United States: Unemployment inches down in March
April 5, 2013
In March, non-farm payrolls grew by 88,000, which came in well below the revised 268,000 rise observed in February (previously reported: 236,000 jobs). The reading undershot expectations, which had anticipated payrolls would rise by 193,000.
The private sector continued to be entirely responsible for new hiring by adding 95,000 jobs, which marked nonetheless the lowest increase since June 2012. Professional and business services, as well as health care were the sectors recording the largest gains. On the other hand, the public sector, cut payrolls by 7,000 jobs, maintaining the negative trend seen throughout most of the past three years.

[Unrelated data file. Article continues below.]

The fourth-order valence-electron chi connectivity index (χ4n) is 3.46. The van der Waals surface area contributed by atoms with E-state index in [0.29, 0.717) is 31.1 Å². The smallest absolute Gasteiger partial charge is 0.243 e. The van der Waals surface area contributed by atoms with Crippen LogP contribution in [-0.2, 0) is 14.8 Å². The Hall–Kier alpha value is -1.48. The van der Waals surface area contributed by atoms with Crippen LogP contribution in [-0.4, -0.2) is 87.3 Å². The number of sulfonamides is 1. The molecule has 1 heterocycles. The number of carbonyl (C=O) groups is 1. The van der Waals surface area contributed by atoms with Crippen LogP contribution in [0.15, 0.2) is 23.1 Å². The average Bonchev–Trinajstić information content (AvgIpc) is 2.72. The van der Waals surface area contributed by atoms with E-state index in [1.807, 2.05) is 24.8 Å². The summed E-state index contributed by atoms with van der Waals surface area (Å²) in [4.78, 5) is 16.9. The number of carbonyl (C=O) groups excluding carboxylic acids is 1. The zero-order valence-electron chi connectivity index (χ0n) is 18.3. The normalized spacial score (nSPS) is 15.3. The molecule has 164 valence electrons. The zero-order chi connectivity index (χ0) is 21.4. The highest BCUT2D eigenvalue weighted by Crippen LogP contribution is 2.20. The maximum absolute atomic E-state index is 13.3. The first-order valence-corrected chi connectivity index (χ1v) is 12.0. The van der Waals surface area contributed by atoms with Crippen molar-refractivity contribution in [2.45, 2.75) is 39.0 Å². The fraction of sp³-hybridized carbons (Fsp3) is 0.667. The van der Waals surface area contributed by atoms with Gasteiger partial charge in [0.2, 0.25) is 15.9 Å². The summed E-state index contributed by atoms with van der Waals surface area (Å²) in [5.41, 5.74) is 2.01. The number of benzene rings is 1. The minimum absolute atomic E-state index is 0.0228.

The monthly figure marks the 29th consecutive monthly gains in non-farm payrolls and the U.S. economy has now recovered 5.9 million jobs since February 2010, which marked the trough of the crisis in the labour market. That said, despite the improvement seen in the past two years, the economy remains short of 2.9 million jobs compared to the peak reached in January 2008.
Meanwhile, the unemployment rate - which is derived from a different survey - inched down from 7.7% in February to 7.6% in March, which represents the lowest rate since December 2008. The reading came in below market expectations that had the rate stable at 7.7%.
FocusEconomics Consensus Forecast panellists anticipate unemployment to average 7.7% this year, which is down 0.1 percentage points from last month's forecast. For 2014, the panel expects the unemployment rate to drop to 7.2%.